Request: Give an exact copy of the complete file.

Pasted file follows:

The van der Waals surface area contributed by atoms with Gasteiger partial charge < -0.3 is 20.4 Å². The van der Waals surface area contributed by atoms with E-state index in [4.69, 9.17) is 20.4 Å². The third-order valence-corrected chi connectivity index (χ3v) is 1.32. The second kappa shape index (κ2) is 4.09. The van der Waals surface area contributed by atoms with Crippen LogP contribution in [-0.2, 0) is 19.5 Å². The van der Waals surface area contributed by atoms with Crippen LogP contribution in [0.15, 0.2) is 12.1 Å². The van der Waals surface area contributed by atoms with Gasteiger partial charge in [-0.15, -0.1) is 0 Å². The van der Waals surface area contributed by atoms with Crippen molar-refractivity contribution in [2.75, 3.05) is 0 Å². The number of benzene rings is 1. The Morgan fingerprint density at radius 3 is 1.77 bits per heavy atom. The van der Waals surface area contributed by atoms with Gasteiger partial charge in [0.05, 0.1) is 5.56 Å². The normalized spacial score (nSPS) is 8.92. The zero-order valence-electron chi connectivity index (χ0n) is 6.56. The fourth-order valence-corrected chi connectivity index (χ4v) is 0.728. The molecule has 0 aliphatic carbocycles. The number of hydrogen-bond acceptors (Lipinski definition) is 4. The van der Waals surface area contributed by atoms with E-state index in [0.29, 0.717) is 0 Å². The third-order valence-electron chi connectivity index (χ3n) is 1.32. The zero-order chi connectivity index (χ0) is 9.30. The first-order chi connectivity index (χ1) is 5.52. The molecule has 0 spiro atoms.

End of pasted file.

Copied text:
The van der Waals surface area contributed by atoms with Gasteiger partial charge < -0.3 is 20.4 Å². The van der Waals surface area contributed by atoms with E-state index in [4.69, 9.17) is 20.4 Å². The third-order valence-corrected chi connectivity index (χ3v) is 1.32. The second kappa shape index (κ2) is 4.09. The van der Waals surface area contributed by atoms with Crippen LogP contribution in [-0.2, 0) is 19.5 Å². The van der Waals surface area contributed by atoms with Crippen LogP contribution in [0.15, 0.2) is 12.1 Å². The van der Waals surface area contributed by atoms with Gasteiger partial charge in [-0.15, -0.1) is 0 Å². The van der Waals surface area contributed by atoms with Crippen molar-refractivity contribution in [2.75, 3.05) is 0 Å². The number of benzene rings is 1. The Morgan fingerprint density at radius 3 is 1.77 bits per heavy atom. The van der Waals surface area contributed by atoms with Gasteiger partial charge in [0.05, 0.1) is 5.56 Å². The normalized spacial score (nSPS) is 8.92. The zero-order valence-electron chi connectivity index (χ0n) is 6.56. The fourth-order valence-corrected chi connectivity index (χ4v) is 0.728. The molecule has 0 aliphatic carbocycles. The number of hydrogen-bond acceptors (Lipinski definition) is 4. The van der Waals surface area contributed by atoms with E-state index in [0.29, 0.717) is 0 Å². The third-order valence-electron chi connectivity index (χ3n) is 1.32. The zero-order chi connectivity index (χ0) is 9.30. The first-order chi connectivity index (χ1) is 5.52. The molecule has 0 spiro atoms.